We were privileged to encounter two rainbows over the weekend.
Rainbow number one was an actual rainbow, faintly draped over the shopping center just north of Modiin. It was made possible by the season’s first real rainfall. The rain shower was brief, but heavy; I remarked later that after five months without precipitation, five minutes of rain feels like a long time.
(The kids somehow think that those five minutes mean they can run an unlimited amount of water in the sink. Um, no.)
Rainbow number two was an unexpected but very special Shabbat guest, Keshet the little black dog. Keshet means “rainbow” in Hebrew, and I am not quite sure what to make of that name choice. But I am getting ahead of myself.
Remember this dog?
After fetching AM from gan on Friday, I spotted her nosing around our building’s entrance–someone had propped the door open. Once again, she had a red harness but no tags. I buzzed up to Taxman, who came down and recognized her immediately. She trotted off towards the park, the opposite direction to where we thought she belonged; Taxman gave chase and brought her upstairs.
We realized a couple of things. First, she wasn’t a puppy. She was just small. Second, she was incredibly friendly and good with kids; definitely a family dog. We knew that she should have an identifying microchip implanted (a requirement for registered pets in Israel), but we had to find someone to read it. I immediately made some calls, and we traipsed halfway across the city to get the chip read. The vet we saw gave us her chip number, but issued only vague instructions as to what to do next. By this time it was close to 2:00 on Friday afternoon. Shabbat started at 4:55. There was no way that anyone would be at city hall to help. We tried to call another vet, whose office is very close by, with the thought that he might recognize her–but there was no answer.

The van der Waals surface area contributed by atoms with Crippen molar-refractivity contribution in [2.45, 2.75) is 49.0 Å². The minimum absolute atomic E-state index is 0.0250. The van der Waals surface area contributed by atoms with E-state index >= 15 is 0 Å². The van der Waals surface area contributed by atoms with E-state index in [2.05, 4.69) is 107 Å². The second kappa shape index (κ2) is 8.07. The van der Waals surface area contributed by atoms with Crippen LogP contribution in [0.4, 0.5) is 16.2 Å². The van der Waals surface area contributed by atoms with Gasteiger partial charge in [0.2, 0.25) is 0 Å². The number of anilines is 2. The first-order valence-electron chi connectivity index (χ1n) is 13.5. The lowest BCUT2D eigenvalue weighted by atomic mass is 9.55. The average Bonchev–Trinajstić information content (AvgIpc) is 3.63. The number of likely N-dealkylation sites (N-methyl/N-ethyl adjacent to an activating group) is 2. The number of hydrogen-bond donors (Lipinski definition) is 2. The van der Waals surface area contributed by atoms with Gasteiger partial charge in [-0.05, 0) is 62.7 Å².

There was nothing else to do but wait. We fed her some people food (tuna fish and rice) and acquired some dog food from Maimo’s mommy and daddy. I braided a leash out of twine.
She was a happy presence, readily agreeing to go out for a walk (we didn’t know how to interpret standing by the door and didn’t want to make a mistake). She loitered near the table as we ate dinner, then curled up on an old beach towel as I drank tea and we played cards. She slept peacefully all night in the living room, until AM darted in at a quarter after six demanding to know where she was.
Unsure about leaving her for a long time in our apartment, we took her along with us to lunch. It was a long walk for short-legged creatures–AM got a ride–and when we returned home she settled in next to me for a serious nap as I read my book. It was quite the tableau: Miss M and me reading, AM and Taxman napping, snuggly dog snuggling.
Um. Uh-oh. I had admonished Taxman not to get attached; we had been telling the kids every five minutes that we were going to find her family when Shabbat was over and return her and could not keep her. The kids were repeating it to strangers in the park and on the street.
And as relieved as I was that the microchip, indeed, on Saturday night led us directly to her people, who were so thrilled to see her, I have been mopey ever since. I haven’t lived with a dog since 1993, but I really miss it, apparently. With the right dog you have a content, calm aura over everything. Puppies are work; adult, trained dogs are just happiness you can scratch behind the ears.
I have really a hard time interpreting messages from the universe, but this is the second time this year that we’ve found Keshet. Other than the fact that her people really need to get her new tags…what does this mean for us?
I’ve said repeatedly we’re not ready to get a dog. When does that stop being true?